In the end, my pick of the drafts is from Eduqas; their draft A Level Religious Studies seems to offer the best balance between rigour/interest and accessibility of the four mainstream A Level options available from September 2016.

In a previous job I looked to WJEC as the board which allowed teachers the most freedom to teach the subject rather than cram to the exam and it seems that they are trying to keep up this ideal in the face of extraordinary pressure from the DfE and (probably) their own finance teams in Cardiff! Naturally enough, the three components stipulated by the DfE are there (along with the better option of three two-hour exams) but sensible choices have been made with the content.

 The “A Study of Christianity” component has been presented in an interesting way, with content which will support rigour and provide skills and breadth of knowledge to those wishing to progress to HE. The first topic provides an introduction to Biblical Study alongside exploration of the concept of God and the second topic contains the meaty topics of life after death and authority… to counterbalance sacraments! The third and fourth units are dominated by a study of the impact of secularism/feminist theology and ecumenicalism/liberation theology – none of this seems either impossible to teach or to excite students with.

 Alternatively, study of other religions seems like a real option; the requirements are presented in an engaging way which balances rigorous (and mandatory) content with what students might be interested – big philosophical or ethical questions about the truth of science or gender equality and how the religion has developed in the modern world. Alongside the more manageable and coherent content of the Philosophy of Religion and Ethics components, it seems viable to offer a course in a religion none of the students knows much about to start with – and this opens up the possibility of interesting trips, visits and events as well as a different way of marketing the A Level.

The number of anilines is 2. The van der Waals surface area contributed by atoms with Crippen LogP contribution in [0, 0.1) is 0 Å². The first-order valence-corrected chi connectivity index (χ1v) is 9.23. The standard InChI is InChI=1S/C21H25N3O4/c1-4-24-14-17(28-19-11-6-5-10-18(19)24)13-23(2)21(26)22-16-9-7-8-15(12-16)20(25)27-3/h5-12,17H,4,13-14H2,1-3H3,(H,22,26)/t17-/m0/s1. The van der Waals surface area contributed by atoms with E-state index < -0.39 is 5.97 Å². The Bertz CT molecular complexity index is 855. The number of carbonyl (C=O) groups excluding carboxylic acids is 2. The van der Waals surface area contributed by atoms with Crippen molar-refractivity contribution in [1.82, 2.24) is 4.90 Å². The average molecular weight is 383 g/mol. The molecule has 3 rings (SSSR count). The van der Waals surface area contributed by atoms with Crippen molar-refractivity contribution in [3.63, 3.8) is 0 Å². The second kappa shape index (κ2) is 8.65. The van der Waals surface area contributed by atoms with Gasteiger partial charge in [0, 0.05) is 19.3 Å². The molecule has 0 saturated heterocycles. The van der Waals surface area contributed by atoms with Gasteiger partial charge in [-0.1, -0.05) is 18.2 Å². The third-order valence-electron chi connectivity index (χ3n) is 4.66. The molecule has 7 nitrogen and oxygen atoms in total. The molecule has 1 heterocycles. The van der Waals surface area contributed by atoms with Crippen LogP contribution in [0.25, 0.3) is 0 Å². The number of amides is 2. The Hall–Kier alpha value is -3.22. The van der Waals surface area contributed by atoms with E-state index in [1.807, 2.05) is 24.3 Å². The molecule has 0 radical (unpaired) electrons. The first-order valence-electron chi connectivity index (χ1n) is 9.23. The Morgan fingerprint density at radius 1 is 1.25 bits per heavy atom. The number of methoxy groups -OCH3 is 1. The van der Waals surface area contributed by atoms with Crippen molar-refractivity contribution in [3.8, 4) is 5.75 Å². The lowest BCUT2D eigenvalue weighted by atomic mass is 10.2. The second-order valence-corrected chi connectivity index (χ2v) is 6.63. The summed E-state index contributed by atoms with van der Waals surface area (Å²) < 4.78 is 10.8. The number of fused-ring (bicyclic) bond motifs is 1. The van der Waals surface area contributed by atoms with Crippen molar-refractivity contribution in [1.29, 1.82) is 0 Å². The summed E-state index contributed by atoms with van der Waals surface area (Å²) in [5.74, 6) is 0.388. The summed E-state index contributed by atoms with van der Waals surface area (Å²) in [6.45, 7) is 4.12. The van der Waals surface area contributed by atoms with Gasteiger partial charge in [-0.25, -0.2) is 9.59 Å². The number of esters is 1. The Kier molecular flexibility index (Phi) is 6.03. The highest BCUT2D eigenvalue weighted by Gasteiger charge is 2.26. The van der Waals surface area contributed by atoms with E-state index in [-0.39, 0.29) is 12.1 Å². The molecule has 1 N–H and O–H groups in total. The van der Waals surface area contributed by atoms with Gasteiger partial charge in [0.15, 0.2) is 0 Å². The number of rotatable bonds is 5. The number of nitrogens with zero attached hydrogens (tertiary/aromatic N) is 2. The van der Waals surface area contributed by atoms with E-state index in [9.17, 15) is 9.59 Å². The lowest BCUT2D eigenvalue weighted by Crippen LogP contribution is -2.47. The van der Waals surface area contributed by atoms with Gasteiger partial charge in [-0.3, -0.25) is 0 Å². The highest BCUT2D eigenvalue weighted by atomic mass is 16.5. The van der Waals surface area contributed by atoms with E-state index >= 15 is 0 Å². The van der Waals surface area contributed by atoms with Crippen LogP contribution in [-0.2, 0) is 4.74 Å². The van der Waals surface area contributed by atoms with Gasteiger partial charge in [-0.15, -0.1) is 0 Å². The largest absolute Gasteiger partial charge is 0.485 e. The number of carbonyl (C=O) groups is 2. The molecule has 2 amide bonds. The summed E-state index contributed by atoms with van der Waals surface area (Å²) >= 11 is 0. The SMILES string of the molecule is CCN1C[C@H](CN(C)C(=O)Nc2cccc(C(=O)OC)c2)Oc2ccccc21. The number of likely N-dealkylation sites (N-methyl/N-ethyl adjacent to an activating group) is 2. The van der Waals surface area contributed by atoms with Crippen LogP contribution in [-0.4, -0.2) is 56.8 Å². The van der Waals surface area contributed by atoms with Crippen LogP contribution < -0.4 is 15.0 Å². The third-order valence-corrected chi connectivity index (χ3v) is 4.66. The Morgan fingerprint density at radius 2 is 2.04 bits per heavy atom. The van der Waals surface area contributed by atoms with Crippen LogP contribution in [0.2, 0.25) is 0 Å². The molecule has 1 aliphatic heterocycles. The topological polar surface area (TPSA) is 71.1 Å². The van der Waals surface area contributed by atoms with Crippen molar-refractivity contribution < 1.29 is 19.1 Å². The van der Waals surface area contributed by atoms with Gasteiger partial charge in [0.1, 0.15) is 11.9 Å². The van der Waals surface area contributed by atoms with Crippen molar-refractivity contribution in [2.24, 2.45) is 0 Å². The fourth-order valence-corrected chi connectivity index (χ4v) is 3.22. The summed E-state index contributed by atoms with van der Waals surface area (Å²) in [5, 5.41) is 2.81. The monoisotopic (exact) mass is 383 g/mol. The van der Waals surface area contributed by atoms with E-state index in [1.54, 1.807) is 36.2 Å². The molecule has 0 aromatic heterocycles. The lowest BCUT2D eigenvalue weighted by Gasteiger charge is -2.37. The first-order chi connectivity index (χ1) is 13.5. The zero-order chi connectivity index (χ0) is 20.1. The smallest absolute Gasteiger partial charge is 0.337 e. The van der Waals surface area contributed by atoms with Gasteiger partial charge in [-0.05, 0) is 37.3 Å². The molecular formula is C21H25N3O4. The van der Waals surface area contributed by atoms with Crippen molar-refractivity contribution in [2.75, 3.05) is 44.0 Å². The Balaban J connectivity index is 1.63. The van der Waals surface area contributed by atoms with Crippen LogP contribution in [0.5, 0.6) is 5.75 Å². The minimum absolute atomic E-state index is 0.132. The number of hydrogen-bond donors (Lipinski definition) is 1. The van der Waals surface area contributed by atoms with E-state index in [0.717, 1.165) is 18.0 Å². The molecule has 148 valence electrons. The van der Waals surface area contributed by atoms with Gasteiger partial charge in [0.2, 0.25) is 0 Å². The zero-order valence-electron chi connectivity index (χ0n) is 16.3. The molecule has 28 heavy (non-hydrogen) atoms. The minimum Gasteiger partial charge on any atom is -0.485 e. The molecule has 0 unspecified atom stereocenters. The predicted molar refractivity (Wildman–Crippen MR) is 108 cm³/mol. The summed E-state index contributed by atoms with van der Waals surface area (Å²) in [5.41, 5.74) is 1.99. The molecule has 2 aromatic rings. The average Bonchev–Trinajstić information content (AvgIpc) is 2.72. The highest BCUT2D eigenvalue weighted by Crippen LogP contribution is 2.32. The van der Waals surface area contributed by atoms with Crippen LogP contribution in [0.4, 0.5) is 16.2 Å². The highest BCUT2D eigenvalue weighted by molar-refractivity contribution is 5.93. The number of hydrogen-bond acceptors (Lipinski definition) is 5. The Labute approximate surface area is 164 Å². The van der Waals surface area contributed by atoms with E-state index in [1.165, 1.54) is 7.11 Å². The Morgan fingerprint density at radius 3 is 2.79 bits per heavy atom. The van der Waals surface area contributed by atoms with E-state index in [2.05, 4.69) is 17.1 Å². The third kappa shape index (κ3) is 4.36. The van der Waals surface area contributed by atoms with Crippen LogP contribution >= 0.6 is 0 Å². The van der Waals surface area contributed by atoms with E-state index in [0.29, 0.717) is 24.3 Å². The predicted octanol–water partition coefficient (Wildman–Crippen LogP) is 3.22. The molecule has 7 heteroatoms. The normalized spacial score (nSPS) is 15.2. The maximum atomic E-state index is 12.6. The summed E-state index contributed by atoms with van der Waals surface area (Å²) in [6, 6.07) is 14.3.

 The Philosophy of Religion and Ethics content specified by eduqas is thoughtful. Philosophy of Religion topics include Arguments for God (Cosmological, Teleological, Ontological), Problem of Evil & theodicy of EITHER Augustine or Irenaeus, Psychology of Religion (Freud and Jung), Secularisation & Atheism, Religious Experience, Religious Language. Ethics topics include usual introductory material, Meta-Ethics, Divine Command Theory, Natural Law (Aquinas, Finnis), Kantian Ethics (inc. WD Ross), Situation Ethics (Fletcher), Utilitarianism (Bentham, Mill & Singer) plus a choice of FOUR Applied Topics from issues arising from sex, environment, medicine, war, crime & punishment, technology or business. The scholars specified are both realistic and relatively up-to-date.